The city lowered the speed limit around the crosswalk to 40 km-h and dropped the approaching limit from 80 to 60 km-h, without following any of the other recommendations from the Synectics study.
Dundas resident Randy Kay, of Transportation for Liveable Communities, has called on the city to make the other recommended changes in addition to the crossing and speed lowering.
The group also supports a pedestrian countdown signal, letting walkers and cyclists know how much time they have to get to the other side of Cootes.
"I have no idea where the speed discussion is at," Mr. Kay said this week.
"The compromise politically was looking like 50 km-h but, really, without changes to the roadside environment, cars will still be speeding at whatever feels comfortable."
Hart Solomon, the city's manager of traffic engineering and operations, said this week no final decision on a possible speed increase has been made.
Wednesday, April 16, 2008
Special to The Hamilton Spectator (Apr 16, 2008)
Metrolinx is releasing a long-term regional transportation plan this fall, and the transit body wants to know what you think about it.
It's launched a new project called Metronauts to include the general public in transportation discussion and planning.
Metronauts is a joint effort between Metrolinx (formerly the Greater Toronto Transportation Authority) and the Toronto Transit Camp community, a grassroots movement that started online with the goal of improving the TTC, then organized its own brainstorming event last year.
A series of informal Metronauts gatherings will be held across the Greater Toronto and Hamilton areas -- including an all-day event in Hamilton on May 3 -- to get the public's thoughts on transportation.
Topics at the first Metronauts meeting held in Toronto on April 5 included social networking, cycle paths, sidewalks and improvements to train stations.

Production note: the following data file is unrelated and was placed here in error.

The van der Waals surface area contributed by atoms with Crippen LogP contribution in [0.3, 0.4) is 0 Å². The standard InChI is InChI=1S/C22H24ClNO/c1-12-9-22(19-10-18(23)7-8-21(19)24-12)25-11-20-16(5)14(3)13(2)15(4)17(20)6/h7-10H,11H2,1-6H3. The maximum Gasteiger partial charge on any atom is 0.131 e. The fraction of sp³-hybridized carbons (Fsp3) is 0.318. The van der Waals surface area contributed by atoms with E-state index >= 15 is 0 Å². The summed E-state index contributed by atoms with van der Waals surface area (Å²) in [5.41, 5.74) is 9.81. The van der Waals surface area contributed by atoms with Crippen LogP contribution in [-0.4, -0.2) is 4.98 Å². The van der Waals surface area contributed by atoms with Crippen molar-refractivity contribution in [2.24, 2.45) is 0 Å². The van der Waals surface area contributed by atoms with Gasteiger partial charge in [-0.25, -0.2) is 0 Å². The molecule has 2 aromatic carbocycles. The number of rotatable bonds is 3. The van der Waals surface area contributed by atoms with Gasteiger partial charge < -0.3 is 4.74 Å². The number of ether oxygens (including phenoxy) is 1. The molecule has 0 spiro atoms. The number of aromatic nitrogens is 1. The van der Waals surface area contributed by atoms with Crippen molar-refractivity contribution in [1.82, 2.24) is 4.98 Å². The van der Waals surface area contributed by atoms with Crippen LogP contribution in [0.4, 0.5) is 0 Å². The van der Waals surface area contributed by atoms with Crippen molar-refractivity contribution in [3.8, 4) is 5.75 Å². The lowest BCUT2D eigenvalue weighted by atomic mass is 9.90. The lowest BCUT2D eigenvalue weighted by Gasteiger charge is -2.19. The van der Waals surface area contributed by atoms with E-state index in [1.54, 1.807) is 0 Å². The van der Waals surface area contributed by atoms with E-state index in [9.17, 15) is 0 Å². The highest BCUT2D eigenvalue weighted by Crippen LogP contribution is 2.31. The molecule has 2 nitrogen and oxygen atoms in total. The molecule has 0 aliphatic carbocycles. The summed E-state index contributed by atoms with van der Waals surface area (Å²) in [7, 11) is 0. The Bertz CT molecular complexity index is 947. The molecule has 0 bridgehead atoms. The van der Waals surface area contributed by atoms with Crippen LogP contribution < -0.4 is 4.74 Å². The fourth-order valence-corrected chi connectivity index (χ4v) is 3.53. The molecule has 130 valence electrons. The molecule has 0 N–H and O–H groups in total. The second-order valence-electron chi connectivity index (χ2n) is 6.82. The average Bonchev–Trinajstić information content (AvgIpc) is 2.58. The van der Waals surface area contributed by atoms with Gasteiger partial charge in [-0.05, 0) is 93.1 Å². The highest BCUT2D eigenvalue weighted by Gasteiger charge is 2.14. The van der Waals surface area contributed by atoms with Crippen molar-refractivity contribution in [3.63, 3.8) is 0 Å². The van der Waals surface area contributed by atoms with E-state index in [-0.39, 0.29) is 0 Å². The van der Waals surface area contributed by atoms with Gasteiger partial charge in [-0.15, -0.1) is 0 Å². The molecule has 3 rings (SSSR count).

Area residents can also join the debate online. On the Metronauts website, launched March 25, site members can share their thoughts on the drafts of the regional transportation plan, or other transportation ideas, in the conversations section. Membership is free.
Metrolinx has plans to add an interactive map function so members can virtually trace out their ideas for bicycle routes, new sidewalks, and extra roads, lanes and bus routes in their city, said Colleen Bell of Metrolinx.
The Hamilton meeting will be held at McMaster University from 9 a.m. to 5 p.m. For more details, see the Metronauts website (metronauts.ca).
Hamilton residents can also attend the Metrolinx public meeting on June 26 from 4 to 9 p.m. at the Hamilton Convention Centre.
Sunday, April 13, 2008
Ms. Larissa Skrypniak
City of Hamilton
Dear Ms Skrypniak,
RE: TLC Comments on Frid St extension PIC #2
I am writing on behalf of “Transportation for Liveable Communities” (TLC), a working group of McMaster’s chapter of OPIRG (Ontario Public Research Interest Group).
TLC members have thoroughly examined the information provided at the PIC # 2 for Frid St extension and found the proposed design unacceptable because it is in stark contrast to the explicit transportation guiding principles for the Kirkendall neighbourhood traffic management study, which clearly highlight “Integrated urban transportation systems which promote non-auto travel modes, and pedestrian and vehicular circulation”.
The current plan as presented in the PIC is for a strip-mall like development that is anything but “Greenspace, pedestrian and cycling links connecting the site to larger open space networks” as indicated in the Kirkendall neighbourhood traffic management study.
TLC requests a dramatic re-design of the plans so they would follow the principles established in earlier public consultations. We further request that the modified plans will be subjected to public consultation in an additional PIC.
Specifically, we strongly object to the automobile-obsessed plans and request the following throughout all 3 sections of the road:
- A maximum of 2 automobile lanes, each 3.5 m wide.
- No middle turning lane for automobiles.
- Sidewalks at least 3 m wide on BOTH sides of the street at all sections.
- Marked bike lanes, at least 2 m wide on both sides of the road.
- Parking lanes only where it is safe.
- Curb extensions at any pedestrian crossings.
- A median landscaped with trees.
- A couple traffic circles at the section between Chatham and Longwood would help reduce automobile speed and enhance the community feeling of the McMaster Innovation Park.